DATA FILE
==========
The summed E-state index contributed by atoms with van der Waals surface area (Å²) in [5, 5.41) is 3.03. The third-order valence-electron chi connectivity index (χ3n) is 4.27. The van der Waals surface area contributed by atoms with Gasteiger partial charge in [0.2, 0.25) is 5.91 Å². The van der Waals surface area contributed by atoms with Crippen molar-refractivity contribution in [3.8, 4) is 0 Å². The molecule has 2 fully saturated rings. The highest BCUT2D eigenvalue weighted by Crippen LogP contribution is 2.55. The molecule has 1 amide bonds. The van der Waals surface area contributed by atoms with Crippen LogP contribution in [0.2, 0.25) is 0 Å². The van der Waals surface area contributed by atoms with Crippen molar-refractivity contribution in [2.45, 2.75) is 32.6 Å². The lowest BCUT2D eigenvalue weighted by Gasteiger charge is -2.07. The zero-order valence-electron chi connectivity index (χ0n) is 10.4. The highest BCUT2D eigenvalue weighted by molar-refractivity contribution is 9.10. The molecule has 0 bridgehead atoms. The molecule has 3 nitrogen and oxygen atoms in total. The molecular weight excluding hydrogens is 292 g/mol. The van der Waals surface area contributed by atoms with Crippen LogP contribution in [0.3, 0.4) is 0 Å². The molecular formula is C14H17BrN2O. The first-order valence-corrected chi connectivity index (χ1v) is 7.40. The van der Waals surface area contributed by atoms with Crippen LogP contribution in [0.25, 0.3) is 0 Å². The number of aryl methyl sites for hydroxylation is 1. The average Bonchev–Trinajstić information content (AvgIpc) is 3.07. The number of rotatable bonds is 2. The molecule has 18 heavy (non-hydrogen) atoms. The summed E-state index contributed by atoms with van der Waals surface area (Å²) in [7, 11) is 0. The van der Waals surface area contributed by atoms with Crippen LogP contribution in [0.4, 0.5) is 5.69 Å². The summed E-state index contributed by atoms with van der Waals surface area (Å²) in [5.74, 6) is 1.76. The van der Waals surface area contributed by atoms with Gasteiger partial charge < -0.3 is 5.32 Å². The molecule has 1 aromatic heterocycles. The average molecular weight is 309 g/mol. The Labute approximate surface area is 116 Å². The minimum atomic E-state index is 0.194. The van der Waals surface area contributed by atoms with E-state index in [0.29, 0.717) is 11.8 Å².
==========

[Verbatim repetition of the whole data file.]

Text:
The summed E-state index contributed by atoms with van der Waals surface area (Å²) in [5, 5.41) is 3.03. The third-order valence-electron chi connectivity index (χ3n) is 4.27. The van der Waals surface area contributed by atoms with Gasteiger partial charge in [0.2, 0.25) is 5.91 Å². The van der Waals surface area contributed by atoms with Crippen molar-refractivity contribution in [3.8, 4) is 0 Å². The molecule has 2 fully saturated rings. The highest BCUT2D eigenvalue weighted by Crippen LogP contribution is 2.55. The molecule has 1 amide bonds. The van der Waals surface area contributed by atoms with Crippen LogP contribution in [0.2, 0.25) is 0 Å². The van der Waals surface area contributed by atoms with Crippen molar-refractivity contribution in [2.45, 2.75) is 32.6 Å². The lowest BCUT2D eigenvalue weighted by Gasteiger charge is -2.07. The zero-order valence-electron chi connectivity index (χ0n) is 10.4. The highest BCUT2D eigenvalue weighted by molar-refractivity contribution is 9.10. The molecule has 0 bridgehead atoms. The molecule has 3 nitrogen and oxygen atoms in total. The molecular weight excluding hydrogens is 292 g/mol. The van der Waals surface area contributed by atoms with Crippen LogP contribution in [0.3, 0.4) is 0 Å². The molecular formula is C14H17BrN2O. The first-order valence-corrected chi connectivity index (χ1v) is 7.40. The van der Waals surface area contributed by atoms with Crippen LogP contribution in [0.25, 0.3) is 0 Å². The number of aryl methyl sites for hydroxylation is 1. The average Bonchev–Trinajstić information content (AvgIpc) is 3.07. The number of rotatable bonds is 2. The molecule has 18 heavy (non-hydrogen) atoms. The summed E-state index contributed by atoms with van der Waals surface area (Å²) in [7, 11) is 0. The van der Waals surface area contributed by atoms with Crippen LogP contribution in [0.4, 0.5) is 5.69 Å². The summed E-state index contributed by atoms with van der Waals surface area (Å²) in [5.74, 6) is 1.76. The van der Waals surface area contributed by atoms with Gasteiger partial charge < -0.3 is 5.32 Å². The molecule has 1 aromatic heterocycles. The average molecular weight is 309 g/mol. The Labute approximate surface area is 116 Å². The minimum atomic E-state index is 0.194. The van der Waals surface area contributed by atoms with E-state index in [0.29, 0.717) is 11.8 Å².